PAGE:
The path you should take to go from a beginner to an intermediate programmer can be confusing, and I’ll try to make it easier for you.
I’m now finishing my degree in Mathematics – the majority of my programming knowledge is self-taught. I’ve interned at IBM, and a startup backed by Sequoia Capital (top 3 venture capital in the valley). I was going to intern at FAANG this summer but my offer, unfortunately, was rescinded. I don’t consider myself an intermediate in the real world. However, if you tell me to build a Trello/amazon/Instagram/twitter clone, I can do it.
The advice I’m going to give you is what I wish I received when I started coding. I strongly believe people can get to my level in half the time I took. Consistency and intensity >>> years of experience. As a non-coding example, I recently picked up a new hobby, dancing, and freestyling hip-hop/urban. I was able to catch up to dancers who danced for a few years because I was consistent, had intensity, and practiced deliberately.
The DEFINITION of learning is to move from a state of understanding less to understand more. In order to learn, there NEEDS to be an inequality in understanding. If there’s no inequality and you’re agreeing with everything you’re reading/listening/watching to then you’re not learning. So don’t be discouraged if you’re struggling to understand more intermediate resources. That just means you’re learning.
After you know your basic variables, control flow (if statements, loops), functions, gtfo out of the tutorials, and start moving to intermediate concepts. You will 100% struggle, and you might find gaps in your knowledge and foundation. That’s a good thing. You caught it early. Go back to the basics and make sure there are no gaps or false confidence in your understandings.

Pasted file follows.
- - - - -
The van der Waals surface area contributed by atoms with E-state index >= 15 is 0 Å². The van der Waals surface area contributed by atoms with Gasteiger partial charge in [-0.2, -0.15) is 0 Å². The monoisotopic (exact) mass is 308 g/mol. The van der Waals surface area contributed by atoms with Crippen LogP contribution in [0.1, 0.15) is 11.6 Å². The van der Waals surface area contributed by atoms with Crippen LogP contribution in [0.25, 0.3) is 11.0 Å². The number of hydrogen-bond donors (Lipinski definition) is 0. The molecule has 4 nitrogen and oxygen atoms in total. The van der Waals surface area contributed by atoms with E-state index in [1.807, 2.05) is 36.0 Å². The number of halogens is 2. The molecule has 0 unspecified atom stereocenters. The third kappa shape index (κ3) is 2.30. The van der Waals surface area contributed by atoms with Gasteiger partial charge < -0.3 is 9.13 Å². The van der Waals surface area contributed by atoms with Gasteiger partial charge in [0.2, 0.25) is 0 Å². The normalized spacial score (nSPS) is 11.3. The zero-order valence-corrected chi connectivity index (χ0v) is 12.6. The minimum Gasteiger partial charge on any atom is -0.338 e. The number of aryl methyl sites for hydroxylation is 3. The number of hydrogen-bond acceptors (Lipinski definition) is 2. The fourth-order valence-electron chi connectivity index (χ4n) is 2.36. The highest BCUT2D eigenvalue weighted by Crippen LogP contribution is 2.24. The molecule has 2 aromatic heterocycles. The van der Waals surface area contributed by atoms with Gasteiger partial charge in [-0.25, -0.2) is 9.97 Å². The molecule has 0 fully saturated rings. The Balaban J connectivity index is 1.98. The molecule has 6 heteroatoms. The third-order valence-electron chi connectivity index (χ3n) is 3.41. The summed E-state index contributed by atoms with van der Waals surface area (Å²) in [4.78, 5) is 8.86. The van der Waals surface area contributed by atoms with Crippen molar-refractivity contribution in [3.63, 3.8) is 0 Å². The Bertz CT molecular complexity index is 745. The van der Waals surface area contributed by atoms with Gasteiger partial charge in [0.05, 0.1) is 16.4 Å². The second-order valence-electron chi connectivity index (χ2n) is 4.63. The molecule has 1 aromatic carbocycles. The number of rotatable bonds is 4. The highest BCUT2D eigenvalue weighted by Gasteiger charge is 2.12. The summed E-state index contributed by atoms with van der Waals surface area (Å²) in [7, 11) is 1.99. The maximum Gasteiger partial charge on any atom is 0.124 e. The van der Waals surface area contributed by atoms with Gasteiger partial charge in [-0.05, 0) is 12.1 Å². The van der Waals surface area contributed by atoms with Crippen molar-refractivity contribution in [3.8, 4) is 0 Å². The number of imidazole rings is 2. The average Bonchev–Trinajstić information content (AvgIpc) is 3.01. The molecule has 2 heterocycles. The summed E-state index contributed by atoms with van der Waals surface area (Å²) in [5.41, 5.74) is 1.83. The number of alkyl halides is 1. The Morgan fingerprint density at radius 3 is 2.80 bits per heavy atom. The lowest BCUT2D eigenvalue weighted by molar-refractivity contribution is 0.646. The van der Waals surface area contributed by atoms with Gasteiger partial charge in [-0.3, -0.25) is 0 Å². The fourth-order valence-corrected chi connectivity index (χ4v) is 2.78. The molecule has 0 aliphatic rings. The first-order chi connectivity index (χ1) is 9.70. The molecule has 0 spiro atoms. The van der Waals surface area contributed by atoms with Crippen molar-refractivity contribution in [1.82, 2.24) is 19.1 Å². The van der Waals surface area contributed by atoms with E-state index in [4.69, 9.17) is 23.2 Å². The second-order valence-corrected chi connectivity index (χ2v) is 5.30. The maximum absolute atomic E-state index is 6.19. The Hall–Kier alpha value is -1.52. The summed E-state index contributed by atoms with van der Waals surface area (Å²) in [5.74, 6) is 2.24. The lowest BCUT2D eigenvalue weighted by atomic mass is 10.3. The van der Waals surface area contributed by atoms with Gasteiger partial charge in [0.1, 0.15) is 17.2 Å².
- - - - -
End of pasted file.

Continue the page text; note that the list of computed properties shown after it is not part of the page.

Don’t make the mistake I did. Move to more complex tutorials, and challenge yourself. Struggle with the material.
Now, the path I’m going to talk about relates to classical engineering and computer science concepts. On top of web/mobile development, it’s important for developers to become comfortable with concepts like object-oriented programming (OOP) and data structures/algorithms (DSA). They round you out as a software engineer.
There is a long journey before knowing how to go from a beginner to an intermediate programmer
You can learn OOP/DSA concept while you’re learning web/mobile dev. They supplement your learning. You’ll also realize that these patterns and algorithms are used in frameworks/libraries like React, Vue, Express, etc. Also, big companies like FAANG interview you on OOP/DSA. These big companies pay big money. Whoever said no to money?
However, if you need learning paths for web development, you can check out these two resources. Save this post for later. These two videos were created by whatsoever. He went through something similar to my experience (dabbling around for 5 years before he got serious). These two videos are some amazing stuff.
If you’re ready to learn about OOP and DSA (data structures and algorithms) I have a channel that will be teaching all these concepts, but more on that later.
Here is the path you should take when learning OOP. I can also create a post that outlines the path for DSA is people are interested.
Here’s how to go from a beginner to an intermediate programmer: